While I understand the sentiment (and that it is usually well-intentioned and said in such a way that implies I should find it helpful) I just can’t get behind it, for a number of reasons.

First, it makes the Gods out to be assholes. It means the Gods are taking someone they deem to be strong, and giving them a whole pile of unpleasant, traumatic, nasty shit to deal with simply because they can supposedly handle it. Someone once told this to a friend of mine who had recently lost her child to a car accident, and her response was “So if I was a weaker person, my child would still be alive?” And that’s about how I look at it. (This is right up there with “The Gods will provide.” being told to someone who is unemployed. They might provide emotional support, but I’ve yet to see evidence of a check from God to help you pay the rent. You’re better off with Aflac.)

I can understand how, looking back after the fact, a person might come to the conclusion that bad things happened to them, but with their own will, and their own power, and aided by the power of the Gods they got through it and are now stronger. That’s GREAT. That’s the kind of success anyone wants to hear coming out of a terrible story. It’s just the kind of conclusion you need to come to yourself about a situation, and it’s really pretty useless to someone who is in the middle of a great deal of turmoil and strife.  (It’s like telling someone who has just had a horrible car accident and is in the hospital with multiple injuries “well, whatever doesn’t kill you makes you stronger!” – totally unhelpful, and potentially really hurtful to a person who is looking for someone to be supportive.) If you can come out of a shitty situation and say “wow, that sucked, but I am totally a better person for it” then good for you! But let’s not assume that was the intent of the Gods in the first place.

I also do not, and will not, understand a relationship with Deity whereby I give and sacrifice and try to be as good at *ghosti as possible, only to have them turn around and dump a bunch of shit on my head in the name of a “blessing”. If that’s the kinds of blessings I’m in for, I’ll take my bags elsewhere, thanks.

I don’t “test” my friends and family’s love and devotion to me by putting them through “challenges” where I do mean things and see if they continue to care about me. That’s just cruel.

I know this path can be challenging. I know that self-change, that growth, that improvement sometimes comes with the painful process of casting off the old and growing the new in the self. That’s good, if sometimes painful. Initiations cause change, regardless of what kind of initiation or who is giving it. That’s a healthy process, and (tongue in cheek a bit) that’s why I have a therapist (whom I pay to help me navigate these things). But if my relationship with my Gods is what is causing all the terrible things that have happened to me, from which I now have an anxiety disorder and PTSD, on top of being bipolar? Pardon my saying so, but the Gods can go fuck right off.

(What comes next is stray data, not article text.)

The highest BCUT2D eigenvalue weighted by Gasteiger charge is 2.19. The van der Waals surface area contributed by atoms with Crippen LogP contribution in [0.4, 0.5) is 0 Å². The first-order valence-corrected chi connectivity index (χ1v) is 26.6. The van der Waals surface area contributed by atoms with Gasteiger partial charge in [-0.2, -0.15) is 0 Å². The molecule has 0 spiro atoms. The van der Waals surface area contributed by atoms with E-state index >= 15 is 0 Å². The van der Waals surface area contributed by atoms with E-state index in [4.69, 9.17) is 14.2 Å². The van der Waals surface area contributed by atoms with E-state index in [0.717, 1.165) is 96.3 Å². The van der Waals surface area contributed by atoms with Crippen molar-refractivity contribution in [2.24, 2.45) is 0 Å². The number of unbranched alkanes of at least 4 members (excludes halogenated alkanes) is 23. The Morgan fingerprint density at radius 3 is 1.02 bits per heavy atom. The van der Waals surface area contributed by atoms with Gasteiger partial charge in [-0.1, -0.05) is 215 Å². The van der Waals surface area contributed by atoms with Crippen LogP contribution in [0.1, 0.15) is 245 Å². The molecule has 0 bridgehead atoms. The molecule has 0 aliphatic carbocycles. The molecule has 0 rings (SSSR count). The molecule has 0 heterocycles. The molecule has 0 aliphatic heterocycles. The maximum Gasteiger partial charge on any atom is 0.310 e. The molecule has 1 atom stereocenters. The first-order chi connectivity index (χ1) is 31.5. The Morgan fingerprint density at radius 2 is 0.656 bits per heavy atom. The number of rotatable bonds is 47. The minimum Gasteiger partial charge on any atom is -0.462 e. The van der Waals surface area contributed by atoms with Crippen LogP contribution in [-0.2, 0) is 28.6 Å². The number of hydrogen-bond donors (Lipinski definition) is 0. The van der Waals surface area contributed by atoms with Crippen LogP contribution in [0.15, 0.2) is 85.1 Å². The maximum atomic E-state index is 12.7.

Which gets back to that problem of evil. If the Gods aren’t “causing” bad things, or “allowing” bad things (and this is especially true if you have a monotheistic view with an omnipotent, omniscient, omnipresent God), why do bad things happen? Why do hurricanes happen, or car accidents or job losses or cancer or any of the other bad things? I gave up on the idea of an omniscient, omnipresent, omnipotent God because a God who can see those things happening, but chooses to sit by and do nothing is kind of a jerk. If he can’t change those things, then he’s not “God” (in that sense).

So I’ve chosen to give up on the dichotomy of a Good God fighting against an Evil Devil. The Devil doesn’t cause hurricanes (hurricanes are heat engines that disperse tropical heat out to the poles. They’re fairly good at it, and generally have no personal ill will for the people they happen to impact). Nature is nature, and sometimes people are jerks. I don’t need an Ultimate Good God to be fighting the Ultimate Bad Devil for that to explain the world. If s/he is just another force that exists among many forces in the Universe, God doesn’t have to cause bad things to happen, or allow bad things to happen, or even be in charge of transforming the bad things that happen. The so called “problem of evil” goes away. A god can help influence things to your favor, but they aren’t all-powerful, all knowing beings (though they are certainly more powerful and more knowing than most humans). To quote Ian Corrigan:

In any event, the problem of evil only arises if you posit that there is an all powerful, all-good god, which clearly was not the case for pagans. The problem of evil only exists in omnipotent monotheism. It’s not a problem in paganism, it’s just there. “Evil” (something we don’t like) happens because 1) people are sometimes idiots, and 2) some stuff hurts, and there is no power that could make things different. Even the gods don’t control the way the world is. All beings together make the world the way it is, and they each act as individual agents.

Neither do I need to believe in what is called the just world fallacy – the idea that “you reap what you sow” or “you’ll get what’s coming to you” or “what comes around goes around”. Sometimes it does, and sometimes it doesn’t. It apparently gives some people comfort to think that, and I can certainly see how, but for me, it only makes me disgruntled and frustrated. It makes more sense for me to explain it via the existence of chaos, and that humans have free will and are free to be assholes to each other. Maybe there will be punishment for wrongdoing in the afterlife, maybe not. I don’t know if I believe in an afterlife (at least not in the traditional sense) at all anyway, so I’m not sure how much it matters.